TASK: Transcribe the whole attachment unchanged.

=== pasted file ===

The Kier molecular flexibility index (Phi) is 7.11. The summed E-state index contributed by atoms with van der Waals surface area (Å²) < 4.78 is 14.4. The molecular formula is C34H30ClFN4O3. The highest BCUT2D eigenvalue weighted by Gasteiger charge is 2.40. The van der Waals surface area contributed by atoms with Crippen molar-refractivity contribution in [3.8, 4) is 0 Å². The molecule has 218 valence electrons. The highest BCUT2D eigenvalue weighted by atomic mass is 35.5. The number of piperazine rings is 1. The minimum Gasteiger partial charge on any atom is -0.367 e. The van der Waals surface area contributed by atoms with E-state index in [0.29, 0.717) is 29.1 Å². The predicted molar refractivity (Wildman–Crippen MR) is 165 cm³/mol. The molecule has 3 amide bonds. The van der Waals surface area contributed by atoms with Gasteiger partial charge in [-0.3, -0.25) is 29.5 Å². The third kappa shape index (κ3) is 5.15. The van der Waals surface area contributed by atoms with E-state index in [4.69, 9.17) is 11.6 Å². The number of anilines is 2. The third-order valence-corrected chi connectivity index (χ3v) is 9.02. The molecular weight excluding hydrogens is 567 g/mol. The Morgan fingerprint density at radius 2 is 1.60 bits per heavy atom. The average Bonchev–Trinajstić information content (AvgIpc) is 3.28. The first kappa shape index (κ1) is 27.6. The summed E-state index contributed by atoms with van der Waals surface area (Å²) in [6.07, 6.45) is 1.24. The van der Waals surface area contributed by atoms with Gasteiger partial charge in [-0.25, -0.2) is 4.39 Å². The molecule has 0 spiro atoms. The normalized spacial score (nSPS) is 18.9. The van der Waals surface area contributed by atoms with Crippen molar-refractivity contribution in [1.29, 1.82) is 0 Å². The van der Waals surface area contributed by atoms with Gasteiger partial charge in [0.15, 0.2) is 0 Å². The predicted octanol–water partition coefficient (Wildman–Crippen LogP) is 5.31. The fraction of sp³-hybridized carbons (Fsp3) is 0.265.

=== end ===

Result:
The Kier molecular flexibility index (Phi) is 7.11. The summed E-state index contributed by atoms with van der Waals surface area (Å²) < 4.78 is 14.4. The molecular formula is C34H30ClFN4O3. The highest BCUT2D eigenvalue weighted by Gasteiger charge is 2.40. The van der Waals surface area contributed by atoms with Crippen molar-refractivity contribution in [3.8, 4) is 0 Å². The molecule has 218 valence electrons. The highest BCUT2D eigenvalue weighted by atomic mass is 35.5. The number of piperazine rings is 1. The minimum Gasteiger partial charge on any atom is -0.367 e. The van der Waals surface area contributed by atoms with E-state index in [0.29, 0.717) is 29.1 Å². The predicted molar refractivity (Wildman–Crippen MR) is 165 cm³/mol. The molecule has 3 amide bonds. The van der Waals surface area contributed by atoms with Gasteiger partial charge in [-0.3, -0.25) is 29.5 Å². The third kappa shape index (κ3) is 5.15. The van der Waals surface area contributed by atoms with E-state index in [4.69, 9.17) is 11.6 Å². The number of anilines is 2. The third-order valence-corrected chi connectivity index (χ3v) is 9.02. The molecular weight excluding hydrogens is 567 g/mol. The Morgan fingerprint density at radius 2 is 1.60 bits per heavy atom. The average Bonchev–Trinajstić information content (AvgIpc) is 3.28. The first kappa shape index (κ1) is 27.6. The summed E-state index contributed by atoms with van der Waals surface area (Å²) in [6.07, 6.45) is 1.24. The van der Waals surface area contributed by atoms with Gasteiger partial charge in [-0.25, -0.2) is 4.39 Å². The molecule has 0 spiro atoms. The normalized spacial score (nSPS) is 18.9. The van der Waals surface area contributed by atoms with Crippen molar-refractivity contribution in [1.29, 1.82) is 0 Å². The van der Waals surface area contributed by atoms with Gasteiger partial charge in [0.15, 0.2) is 0 Å². The predicted octanol–water partition coefficient (Wildman–Crippen LogP) is 5.31. The fraction of sp³-hybridized carbons (Fsp3) is 0.265.